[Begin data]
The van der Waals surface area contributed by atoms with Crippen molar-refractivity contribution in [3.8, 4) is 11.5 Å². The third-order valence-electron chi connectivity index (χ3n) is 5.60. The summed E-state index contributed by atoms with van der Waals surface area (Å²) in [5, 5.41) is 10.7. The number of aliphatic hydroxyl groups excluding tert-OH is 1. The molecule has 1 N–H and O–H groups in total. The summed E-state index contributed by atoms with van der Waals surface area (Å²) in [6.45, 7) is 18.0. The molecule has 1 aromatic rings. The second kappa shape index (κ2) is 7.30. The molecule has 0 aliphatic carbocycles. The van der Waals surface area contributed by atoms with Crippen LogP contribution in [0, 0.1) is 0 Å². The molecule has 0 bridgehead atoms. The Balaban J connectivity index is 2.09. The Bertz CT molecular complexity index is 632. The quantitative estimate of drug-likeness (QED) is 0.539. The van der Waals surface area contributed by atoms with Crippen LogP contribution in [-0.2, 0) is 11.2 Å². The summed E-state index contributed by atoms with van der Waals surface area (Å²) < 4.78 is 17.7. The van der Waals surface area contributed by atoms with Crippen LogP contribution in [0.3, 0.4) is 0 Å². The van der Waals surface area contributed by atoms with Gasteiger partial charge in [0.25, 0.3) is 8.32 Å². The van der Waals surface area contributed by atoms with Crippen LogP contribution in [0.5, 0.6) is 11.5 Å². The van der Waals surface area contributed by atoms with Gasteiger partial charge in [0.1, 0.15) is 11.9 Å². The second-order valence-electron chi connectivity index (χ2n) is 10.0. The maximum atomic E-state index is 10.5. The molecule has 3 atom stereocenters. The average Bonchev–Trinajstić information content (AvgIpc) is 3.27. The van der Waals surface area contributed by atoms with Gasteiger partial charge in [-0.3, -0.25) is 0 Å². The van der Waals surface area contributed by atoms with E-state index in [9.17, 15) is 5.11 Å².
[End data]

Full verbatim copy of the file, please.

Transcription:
The van der Waals surface area contributed by atoms with Crippen molar-refractivity contribution in [3.8, 4) is 11.5 Å². The third-order valence-electron chi connectivity index (χ3n) is 5.60. The summed E-state index contributed by atoms with van der Waals surface area (Å²) in [5, 5.41) is 10.7. The number of aliphatic hydroxyl groups excluding tert-OH is 1. The molecule has 1 N–H and O–H groups in total. The summed E-state index contributed by atoms with van der Waals surface area (Å²) in [6.45, 7) is 18.0. The molecule has 1 aromatic rings. The second kappa shape index (κ2) is 7.30. The molecule has 0 aliphatic carbocycles. The van der Waals surface area contributed by atoms with Crippen LogP contribution in [0, 0.1) is 0 Å². The molecule has 0 bridgehead atoms. The Balaban J connectivity index is 2.09. The Bertz CT molecular complexity index is 632. The quantitative estimate of drug-likeness (QED) is 0.539. The van der Waals surface area contributed by atoms with Crippen LogP contribution in [-0.2, 0) is 11.2 Å². The summed E-state index contributed by atoms with van der Waals surface area (Å²) < 4.78 is 17.7. The van der Waals surface area contributed by atoms with Crippen LogP contribution in [0.3, 0.4) is 0 Å². The van der Waals surface area contributed by atoms with Gasteiger partial charge in [0.25, 0.3) is 8.32 Å². The van der Waals surface area contributed by atoms with Crippen LogP contribution in [0.5, 0.6) is 11.5 Å². The van der Waals surface area contributed by atoms with Gasteiger partial charge in [0.1, 0.15) is 11.9 Å². The second-order valence-electron chi connectivity index (χ2n) is 10.0. The maximum atomic E-state index is 10.5. The molecule has 3 atom stereocenters. The average Bonchev–Trinajstić information content (AvgIpc) is 3.27. The van der Waals surface area contributed by atoms with Gasteiger partial charge in [-0.3, -0.25) is 0 Å². The van der Waals surface area contributed by atoms with E-state index in [9.17, 15) is 5.11 Å².